Roy Keane and Sir Alex Ferguson just don’t like each other. That’s not breaking news, as both of them have taken several shots at the other since the Irish’ departure from Old Trafford back in 2005.
Ferguson publicly blasted Keane in his autobiography, while Kean has openly called him out every time he’s had the chance to do so, and it doesn’t look like this feud is going to end any time soon.
Keane went at it again during his recent interview, claiming Ferguson mistreated many players during his time as United’s boss, despite most people thinking he was a players’ coach:
“People talk about Ferguson’s man-management – don’t be kidded on by all of it.”I was at the club when Bryan Robson left, when Steve Bruce left, two brilliant servants for Manchester United, and I didn’t like the way they were treated,” the former captain told Off The Ball.
Nonetheless, the legendary midfielder dismissed the rumors about his infamous rant calling out most of his teammates was the main reason why Ferguson snubbed him off the team 14 years ago:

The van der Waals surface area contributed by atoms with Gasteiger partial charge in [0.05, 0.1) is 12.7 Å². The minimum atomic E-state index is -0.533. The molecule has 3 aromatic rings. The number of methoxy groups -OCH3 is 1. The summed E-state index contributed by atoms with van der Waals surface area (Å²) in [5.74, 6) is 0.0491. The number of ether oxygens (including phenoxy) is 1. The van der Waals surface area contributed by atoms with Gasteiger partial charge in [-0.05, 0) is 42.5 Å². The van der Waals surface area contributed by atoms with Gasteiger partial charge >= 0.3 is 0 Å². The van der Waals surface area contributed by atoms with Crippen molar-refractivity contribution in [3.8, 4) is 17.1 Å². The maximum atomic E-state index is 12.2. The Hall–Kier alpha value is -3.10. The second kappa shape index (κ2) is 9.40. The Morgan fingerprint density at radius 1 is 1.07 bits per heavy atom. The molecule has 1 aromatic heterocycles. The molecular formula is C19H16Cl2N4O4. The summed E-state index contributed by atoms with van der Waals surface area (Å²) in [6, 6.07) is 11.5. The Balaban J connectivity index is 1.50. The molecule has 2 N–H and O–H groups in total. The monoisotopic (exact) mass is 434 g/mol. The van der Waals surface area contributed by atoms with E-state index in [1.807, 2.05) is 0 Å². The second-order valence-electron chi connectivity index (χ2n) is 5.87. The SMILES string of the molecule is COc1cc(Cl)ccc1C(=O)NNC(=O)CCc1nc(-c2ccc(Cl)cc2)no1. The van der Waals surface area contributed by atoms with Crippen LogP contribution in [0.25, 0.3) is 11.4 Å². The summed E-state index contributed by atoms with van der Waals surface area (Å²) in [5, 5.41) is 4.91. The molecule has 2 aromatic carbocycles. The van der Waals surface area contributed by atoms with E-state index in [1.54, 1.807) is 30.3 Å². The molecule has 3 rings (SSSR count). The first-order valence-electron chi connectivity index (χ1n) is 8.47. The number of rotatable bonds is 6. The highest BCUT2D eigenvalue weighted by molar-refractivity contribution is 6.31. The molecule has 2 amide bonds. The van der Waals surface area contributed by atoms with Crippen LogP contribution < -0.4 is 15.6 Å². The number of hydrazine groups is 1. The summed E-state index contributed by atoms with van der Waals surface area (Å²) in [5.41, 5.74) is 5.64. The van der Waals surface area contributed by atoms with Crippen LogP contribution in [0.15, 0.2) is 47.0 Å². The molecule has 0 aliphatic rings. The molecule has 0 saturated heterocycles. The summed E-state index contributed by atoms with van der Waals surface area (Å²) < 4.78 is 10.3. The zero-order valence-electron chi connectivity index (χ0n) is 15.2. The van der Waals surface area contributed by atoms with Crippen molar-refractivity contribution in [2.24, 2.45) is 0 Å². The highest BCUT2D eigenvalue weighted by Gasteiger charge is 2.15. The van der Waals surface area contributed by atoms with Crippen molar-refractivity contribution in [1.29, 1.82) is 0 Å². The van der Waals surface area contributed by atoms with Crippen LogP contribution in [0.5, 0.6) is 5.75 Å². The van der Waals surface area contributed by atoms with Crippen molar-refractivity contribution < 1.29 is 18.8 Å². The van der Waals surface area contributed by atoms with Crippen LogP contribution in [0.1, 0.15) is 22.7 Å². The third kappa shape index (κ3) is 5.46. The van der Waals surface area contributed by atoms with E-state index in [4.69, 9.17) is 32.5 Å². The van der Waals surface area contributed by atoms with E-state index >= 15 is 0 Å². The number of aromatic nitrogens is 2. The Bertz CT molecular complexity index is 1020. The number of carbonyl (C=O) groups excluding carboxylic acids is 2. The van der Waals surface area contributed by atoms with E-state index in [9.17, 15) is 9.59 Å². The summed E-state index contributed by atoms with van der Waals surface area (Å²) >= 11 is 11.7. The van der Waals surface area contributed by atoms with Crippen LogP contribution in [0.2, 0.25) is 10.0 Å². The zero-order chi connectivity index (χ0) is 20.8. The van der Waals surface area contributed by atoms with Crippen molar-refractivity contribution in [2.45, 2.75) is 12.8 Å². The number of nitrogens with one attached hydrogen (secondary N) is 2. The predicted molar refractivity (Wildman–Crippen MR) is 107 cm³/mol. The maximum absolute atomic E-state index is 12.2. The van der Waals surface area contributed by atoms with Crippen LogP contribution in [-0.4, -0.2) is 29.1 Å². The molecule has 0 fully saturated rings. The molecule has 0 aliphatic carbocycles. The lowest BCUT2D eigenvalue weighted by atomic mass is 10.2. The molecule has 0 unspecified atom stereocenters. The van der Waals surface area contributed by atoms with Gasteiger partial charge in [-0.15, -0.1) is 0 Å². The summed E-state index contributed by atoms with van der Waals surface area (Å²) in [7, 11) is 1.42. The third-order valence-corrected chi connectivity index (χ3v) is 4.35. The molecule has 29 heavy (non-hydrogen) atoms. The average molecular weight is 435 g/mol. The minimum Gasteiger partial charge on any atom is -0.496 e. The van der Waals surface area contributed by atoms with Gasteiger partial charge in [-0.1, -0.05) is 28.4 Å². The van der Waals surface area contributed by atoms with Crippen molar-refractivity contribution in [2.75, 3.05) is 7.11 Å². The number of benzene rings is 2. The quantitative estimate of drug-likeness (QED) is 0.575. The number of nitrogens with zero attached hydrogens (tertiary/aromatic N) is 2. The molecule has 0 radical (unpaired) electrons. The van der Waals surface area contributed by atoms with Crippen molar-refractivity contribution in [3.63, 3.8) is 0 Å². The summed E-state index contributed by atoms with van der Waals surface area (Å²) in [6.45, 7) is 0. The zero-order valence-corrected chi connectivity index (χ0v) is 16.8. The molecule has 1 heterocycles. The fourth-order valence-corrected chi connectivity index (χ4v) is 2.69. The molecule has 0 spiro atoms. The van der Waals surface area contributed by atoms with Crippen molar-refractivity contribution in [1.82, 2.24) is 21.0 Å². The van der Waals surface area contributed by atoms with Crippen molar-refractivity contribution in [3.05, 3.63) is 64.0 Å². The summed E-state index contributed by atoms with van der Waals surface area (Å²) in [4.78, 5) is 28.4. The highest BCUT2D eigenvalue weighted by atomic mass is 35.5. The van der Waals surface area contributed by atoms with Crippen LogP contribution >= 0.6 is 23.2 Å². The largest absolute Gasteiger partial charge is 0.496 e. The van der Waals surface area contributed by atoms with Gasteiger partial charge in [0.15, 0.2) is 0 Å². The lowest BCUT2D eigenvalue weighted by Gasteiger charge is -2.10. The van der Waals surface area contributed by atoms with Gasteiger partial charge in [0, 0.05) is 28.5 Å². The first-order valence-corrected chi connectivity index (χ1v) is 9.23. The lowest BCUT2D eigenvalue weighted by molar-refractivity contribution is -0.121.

“We’d had loads of heated discussions over the years, sometimes as a team, but you’ve got to roll with that. We’re grown men fighting for the same thing. There’s going to be a bit of argy-bargy but I’m sure there are people here working in industries where things get heated. I didn’t leave the office that day thinking this was the end of my career at Manchester United, but if you think I’m going to sit there, I don’t care if its Alex Ferguson or the Pope… I’m going to fight my corner,” he added.
Notably, Keane continued his rant by claiming Sir Alex Ferguson didn’t always have the club’s best interests in mind and accused him of using his influence with the club to help his brother out:
“Ferguson came out afterwards and said he always did what was best by Manchester United. Nonsense. His son Darren played for the club and won a league medal. He was very lucky. (Feguson’s) brother was the chief scout for Manchester United for a long time. I’m surprised his wife wasn’t involved in the staff somewhere. Darren was (the manager) at Preston North End and lost his job. He had a couple of young players on loan from Manchester United, (and) guess what happens the next day? They’re pulled out of Preston. Is that doing the best for Manchester United? Do me a favor,” Keane concluded.
There’s no doubt there’s still a lot of bad blood between both of these legends, but at least, they all gave their best years and paved the way for the club to become one of the most successful teams in the history of soccer.